Below are some blog posts on 20% time in the classroom:
Can you apply Google's 20% time in the classroom?
20 Time in the Classroom- Inspire, Create, Innovate
10 Reasons to Try 20% Time in the Classroom

What about the development of innovation in our educators? The same principal applies. Our teachers are booked from the time they arrive to the time they leave with non-stop activities; teaching, planning, grading, preparing materials, communicating with parents, reading and responding to the multitude of emails, duty, meetings and at some point they have to make it to the bathroom and eat something. (our teachers do not even have a daily duty free lunch). When do they have time to reflect, brainstorm ideas, research current trends, learn new skills to fuel innovative practice? If this is a priority, (and it should be if we are to move to a 21st century learning paradigm) then we have to build time into the school calendar where teachers have time to network, learn and develop innovative instructional ideas. It has worked for Google and has had a great impact on the company's success, giving rise to products such as Gmail and AdSense. 1


Make your processes open to all users. Tap into the collective energy of the user base to obtain great ideas. 

We can not be successful educators today if we work in a vacuum. Professional learning networks can help us innovate through the collaboration and sharing of ideas. Technology tools such as Twitter, blogs, Pinterest and Facebook allow us to post questions, ideas, and classroom successes that reach a broad audience. What about our user base – our students? By turning over greater control and ownership of the learning to our students and soliciting feedback on how they learn best, we can develop instructional methods that meet the needs of individuals and become more effective as facilitators of learning.


There should be no stigma attached to failure. If you do not fail often, you are not trying hard enough.

This is a big pill to swallow for most educators.  There is a tendency in many to avoid trying new things for fear of failing. Principals fear having to defend non-traditional instruction with parents. Teachers are afraid to try new things because they don't know what results they will get and have to answer to supervisors and parents. Students fear sharing original ideas or asking questions because they are afraid of getting "it" wrong. We need to get over it. If we continue to operate in an atmosphere that punishes failure rather than seeing as a part of the learning process and critical to innovation, we will not be successful in developing innovative and creative thinkers. In many cases, grades themselves are punitive. If we want to develop innovative and creative thinking then there must be opportunities for students to experience failure and iterative processes with feedback rather than grades. It is feedback, not grades that is the greatest contributor to learning. Teachers need to know that administration has their back. They need to be free to attempt new learning models, fail, reflect and refine in order to improve their practice.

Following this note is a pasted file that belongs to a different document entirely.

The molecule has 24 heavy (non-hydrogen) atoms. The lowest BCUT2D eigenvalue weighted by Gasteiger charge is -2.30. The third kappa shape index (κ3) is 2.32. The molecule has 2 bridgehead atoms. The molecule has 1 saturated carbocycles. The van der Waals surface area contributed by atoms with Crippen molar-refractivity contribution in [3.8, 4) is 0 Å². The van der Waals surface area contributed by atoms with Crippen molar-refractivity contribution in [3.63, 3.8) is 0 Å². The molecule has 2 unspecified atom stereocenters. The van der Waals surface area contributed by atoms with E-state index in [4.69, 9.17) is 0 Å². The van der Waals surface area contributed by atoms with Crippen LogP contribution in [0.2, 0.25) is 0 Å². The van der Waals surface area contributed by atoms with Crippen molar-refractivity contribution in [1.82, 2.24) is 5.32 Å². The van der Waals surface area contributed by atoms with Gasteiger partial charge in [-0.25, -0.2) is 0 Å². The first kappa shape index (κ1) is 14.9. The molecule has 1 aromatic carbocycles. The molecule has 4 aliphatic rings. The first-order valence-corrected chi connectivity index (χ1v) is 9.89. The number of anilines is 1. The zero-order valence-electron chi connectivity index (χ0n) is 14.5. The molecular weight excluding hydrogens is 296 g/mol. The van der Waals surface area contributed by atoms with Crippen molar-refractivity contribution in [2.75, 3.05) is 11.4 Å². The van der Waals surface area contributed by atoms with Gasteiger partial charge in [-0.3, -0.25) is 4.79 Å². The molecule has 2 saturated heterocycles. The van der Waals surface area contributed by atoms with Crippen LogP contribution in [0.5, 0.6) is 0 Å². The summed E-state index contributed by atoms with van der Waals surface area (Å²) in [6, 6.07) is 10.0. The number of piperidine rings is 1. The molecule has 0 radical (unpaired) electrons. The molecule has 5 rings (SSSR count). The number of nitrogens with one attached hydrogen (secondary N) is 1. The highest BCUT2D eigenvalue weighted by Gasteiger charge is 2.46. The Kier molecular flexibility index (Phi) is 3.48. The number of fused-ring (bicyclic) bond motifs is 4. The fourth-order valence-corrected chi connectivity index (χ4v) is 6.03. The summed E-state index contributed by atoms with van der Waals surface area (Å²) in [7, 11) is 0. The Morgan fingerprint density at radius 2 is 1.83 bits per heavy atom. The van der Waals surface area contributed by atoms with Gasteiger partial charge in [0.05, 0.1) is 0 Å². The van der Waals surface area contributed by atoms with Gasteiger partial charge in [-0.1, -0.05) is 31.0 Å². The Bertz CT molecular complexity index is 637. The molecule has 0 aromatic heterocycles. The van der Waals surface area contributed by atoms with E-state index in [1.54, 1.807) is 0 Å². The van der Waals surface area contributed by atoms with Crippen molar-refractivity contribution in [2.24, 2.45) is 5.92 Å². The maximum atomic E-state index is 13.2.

"This is the most important principle," Kallayil says. "Everyone at Google has a strong sense of mission and purpose. We believe the work we do has impact on millions of people in a positive way."

Schools are big on missions. We are also big on important sounding words. Some of the best missions are the simple ones; the ones that say it all and are easily understood by everyone, including the students. Schools should also revisit their mission periodically to ensure that the mission is keeping up with an ever-changing world.

1 Recent changes in Google's 20% time policy has cause some controversy and speculation that restrictions will affect Google's ability to stay ahead of their competition.
Google's "20%" Time, which brought you Gmail and AdSense, is now as good as dead.
Google's Best New Invention:Rules around 20% Time

Tuesday, November 5, 2013

Fun and Games; Turns Out They Require Hard Work!

Today, St. Gabriel's Middle School Game Design class welcomed the Creative Director of Austin-based Bluepoint Games. Donkey Kong in hand, Kynan Pearson offered up some sound advise that is not only applicable within the context of game design but also with many other aspects of life.